On 19 May 218, the wedding of Prince Harry and Ms. Meghan Markle took place at St George’s Chapel, Windsor Castle.

Over 29 million Americans watched the royal wedding between Prince Harry and Meghan Markle, a monumental event that serves as a lens into modern British politics.

Over 29 million Americans watched the royal wedding between Prince Harry and Meghan Markle, a monumental event that serves as a lens into modern British politics.

Royal weddings are always a spectacle: over 20 million Americans watched Prince Charles and Kate Middleton’s marriage a few years prior. Royal weddings are much like the Olympics or the Superbowl—an extravagant holiday that everyone watches closely. But this royal wedding is a little different. Meghan Markle, an American-Catholic raised in Los Angeles, is far from a typical English duchess. She’s also biracial—her mother is African-American, her father Caucasian—and is an actress most known for her work on the television drama, Suits, facts British media latched onto once she began dating Prince Harry. Meghan Markle is even more than an American, Catholic actress. She’s a divorcee, a commonly known taboo amongst the royal family. Until about 20 years ago, it was illegal for anyone within the British royal family to marry someone who had been divorced. Her marriage status only adds to the pervasive controversy surrounding her status as a royal.

Beyond the controversy, Meghan doesn’t act like most royals, either. Even as a child she was an activist—in grade school, she wrote letters to a soap company that had released a sexist ad about washing dishes. She embraces her biracial status, starring in PSAs about slurs and ridicule directed her way, and constantly speaking about the racial incidents her mother has faced. She’s traveled to Rwanda and India to promote clean drinking water and girls’ education, but there’s more. She’s called President Trump an outright misogynist, posted photos of Londoners protesting the Brexit decision and spoken openly about the #MeToo movement.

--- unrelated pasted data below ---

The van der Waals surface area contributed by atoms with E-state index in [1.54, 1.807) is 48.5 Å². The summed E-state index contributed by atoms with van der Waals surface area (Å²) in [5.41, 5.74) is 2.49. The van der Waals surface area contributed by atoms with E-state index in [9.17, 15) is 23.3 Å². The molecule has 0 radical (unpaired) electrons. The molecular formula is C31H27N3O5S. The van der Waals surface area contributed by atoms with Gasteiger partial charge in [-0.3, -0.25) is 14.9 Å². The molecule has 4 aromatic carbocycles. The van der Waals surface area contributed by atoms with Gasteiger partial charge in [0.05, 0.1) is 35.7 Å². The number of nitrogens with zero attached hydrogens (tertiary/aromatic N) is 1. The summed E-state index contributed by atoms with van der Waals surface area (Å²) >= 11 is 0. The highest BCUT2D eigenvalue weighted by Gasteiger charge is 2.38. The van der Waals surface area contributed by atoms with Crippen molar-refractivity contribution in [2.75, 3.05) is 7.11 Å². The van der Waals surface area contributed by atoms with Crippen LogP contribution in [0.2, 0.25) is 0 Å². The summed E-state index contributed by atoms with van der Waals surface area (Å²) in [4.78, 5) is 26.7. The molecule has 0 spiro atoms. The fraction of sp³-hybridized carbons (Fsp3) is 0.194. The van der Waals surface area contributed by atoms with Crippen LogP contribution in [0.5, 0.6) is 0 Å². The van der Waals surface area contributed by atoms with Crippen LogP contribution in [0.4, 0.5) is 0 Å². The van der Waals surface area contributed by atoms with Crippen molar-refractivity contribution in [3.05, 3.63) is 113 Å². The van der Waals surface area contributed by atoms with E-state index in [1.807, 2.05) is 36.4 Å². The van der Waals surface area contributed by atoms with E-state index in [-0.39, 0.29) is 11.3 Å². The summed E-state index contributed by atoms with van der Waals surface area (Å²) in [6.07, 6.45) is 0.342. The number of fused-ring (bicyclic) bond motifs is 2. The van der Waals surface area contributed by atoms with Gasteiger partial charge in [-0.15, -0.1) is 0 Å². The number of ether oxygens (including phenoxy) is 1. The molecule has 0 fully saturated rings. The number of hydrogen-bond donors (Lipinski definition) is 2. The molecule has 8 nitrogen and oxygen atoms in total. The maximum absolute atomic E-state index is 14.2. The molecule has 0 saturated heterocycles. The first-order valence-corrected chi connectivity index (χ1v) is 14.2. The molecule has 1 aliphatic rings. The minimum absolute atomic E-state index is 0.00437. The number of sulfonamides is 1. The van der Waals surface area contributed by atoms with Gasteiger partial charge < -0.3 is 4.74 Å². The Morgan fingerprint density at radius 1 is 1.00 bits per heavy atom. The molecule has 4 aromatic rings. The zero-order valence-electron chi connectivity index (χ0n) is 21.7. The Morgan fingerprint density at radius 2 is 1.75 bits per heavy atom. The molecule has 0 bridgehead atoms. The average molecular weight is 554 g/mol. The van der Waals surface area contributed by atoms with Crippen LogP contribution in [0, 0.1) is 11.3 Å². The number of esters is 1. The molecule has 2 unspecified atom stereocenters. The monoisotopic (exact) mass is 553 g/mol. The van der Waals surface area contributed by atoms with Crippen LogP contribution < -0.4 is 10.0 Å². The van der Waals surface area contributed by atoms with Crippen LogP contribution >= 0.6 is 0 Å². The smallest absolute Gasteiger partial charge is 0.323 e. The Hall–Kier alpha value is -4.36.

She’s a vocal, confident activist, a woman-of-color, and now, a member of British royalty. When British press found out she was dating Prince Harry, they spoke of her with such racist rhetoric that Prince Harry publicly announced that the press’ “racial undertones” and “waves of abuse” against Meghan Markle were unacceptable. In a country that recently voted to leave the EU, likely due to xenophobic, anti-refugee ideology, it’s easy to see how many could oppose Meghan’s induction into the royal family.

Prime Minister of the United Kingdom Theresa May, as the leader of the British Conservative Party, has passed numerous anti-immigration policies and has a strong relationship with President Trump, who has passed and promised similar policies. Meghan Markle and Prince Harry’s marriage, in a sense, is a blatant confrontation of that ideology: a union that reflects a changing royal climate.

The wedding was a historic spectacle, too. The ceremony involved a sermon by Bishop Michael Curry, the first black presiding bishop of the Episcopal church, who discussed Martin Luther King Jr., slavery, and the central theme of love. An all-black gospel choir sang “Stand by Me,” and the ceremony closed with a performance of Etta James’ “This Little Light of Mine,” a popular civil rights song.

Firmly different, progressive, and current, the royal wedding between Prince Harry and Meghan Markle shows a new side of the royal family. The new royal couple is determined in their activism, something unheard of within the British royal family. Considering the political climate as is, introducing someone as steadfastly political as Meghan Markle into the British monarchy is certain to shake things up.

Grace Jin

Grace Jin is a student at Yale University. She’s a multi-time national champion in debate and is passionate about intersectional politics from the perspective of Generation Z.

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